Review: Jacuzzi Boys, Ping Pong

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Every time an artist dies or a band breaks up, it leaves a hole in our heart. We search for another to fill it, hoping they can bring some of the same qualities or feels that our beloved genius used to. Neil Young filled the void for some that was left by John Lennon, and Prince for Freddy Mercury. There are 20 makeshift Elliott Smiths and 100 imitation Kurt Cobains. Sometimes they are a needed diversion, sometimes a new obsession, but always, something. The void may seem small to some, but when the Smith Westerns broke up, who would provide our precious crap rock? Our rock that was sophomoric and simplistic and Ramonesy and terribly recorded? Well, fear no more, the Jacuzzi Boys will. Well, they will try. Well, actually, they will fail.

Their first record since the average 2013 self-titled, and five years since the above-average Glazin’; Jacuzzi Boys are back with all the fuzz, all the haze and all the energy that won them Iggy Pop as a fan. I guess what they forgot is the songs. “Boys Like Blood” feels like a good pop song until you pay attention. It collapses in your mouth like an empty jelly donut. “Refrigeration” is annoyingly simple the first time you get to the chorus, and there are still 2 minutes left.

“Seventeen” starts out promising with a juicy melody on the verse, a syncopated pre-chorus and well-paced pop on the main chorus line. The problem is, the song caves under its own weight. Four minutes and four seconds is a lifetime in Jacuzzi Boys time, their pop punk songs don’t have the substance to be stretched that long. “Zoo” also starts well, with a catchy and slightly off kilter drum beat, but when the song hits, you find a placeholder, melody-less hook. It sounds like a demo that a friend would play for you in high school and say, “the verse isn’t done yet, just wait until the chorus.”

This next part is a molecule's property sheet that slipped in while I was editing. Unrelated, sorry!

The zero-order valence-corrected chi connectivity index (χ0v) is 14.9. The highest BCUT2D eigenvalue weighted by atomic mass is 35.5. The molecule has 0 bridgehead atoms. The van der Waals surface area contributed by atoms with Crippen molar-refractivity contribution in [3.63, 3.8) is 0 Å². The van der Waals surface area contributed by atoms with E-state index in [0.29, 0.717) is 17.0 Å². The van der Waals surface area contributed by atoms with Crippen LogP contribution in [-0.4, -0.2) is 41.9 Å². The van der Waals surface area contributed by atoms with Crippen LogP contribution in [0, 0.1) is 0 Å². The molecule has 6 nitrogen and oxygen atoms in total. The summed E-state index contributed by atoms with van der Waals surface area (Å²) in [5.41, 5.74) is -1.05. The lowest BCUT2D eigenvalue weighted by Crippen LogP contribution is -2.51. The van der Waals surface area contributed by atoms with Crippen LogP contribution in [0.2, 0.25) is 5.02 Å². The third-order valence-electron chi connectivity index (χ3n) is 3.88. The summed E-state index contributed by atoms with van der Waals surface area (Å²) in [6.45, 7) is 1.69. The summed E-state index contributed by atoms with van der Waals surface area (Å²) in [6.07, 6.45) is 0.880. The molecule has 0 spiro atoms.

The word annoying almost never comes to mind while I listen to music, but by the tenth time the singer croons “Strange Exchange”, I want to close my computer and take a walk by myself. Other lyrics sound especially uninspired — “Iodine tonight” repeated over and over again, not enough fuzz to hide the repetition, and not enough melody to pass the test.

The closest thing to a highlight here would be “Can’t Fight Forever” which could also double as the way your hand feels towards the stop button. But where the other songs fail to have a message, “Can’t Fight Forever” gives the vibe of a skateboarder giving up on running away from home and finally returning where he belongs. The chorus melody bends and twists, it hits the niche just right.

The production is confused, though. The lo-fi sits oddly underneath vocals with clarity. Are they trying to follow in the footsteps of the Replacements? Or late 90’s Guided by Voices? Speaking of Bob Pollard, “Gamma” has a great riff in the vein of mid 00’s Pollard solo glory, but the bland lyrics are a trash can for the energy they built up. But back to the tones of the instruments, a producer with a vision could have really spiced things up here. Take No Age’s layers and layers of fuzz, bury these songs in sandy, deep production, and you have a different record on your hands. Ultimately, Ping Pong, is a disappointing step for a once promising garage rock act. I guess we can still go back and listen to our old Smith Western’s records. C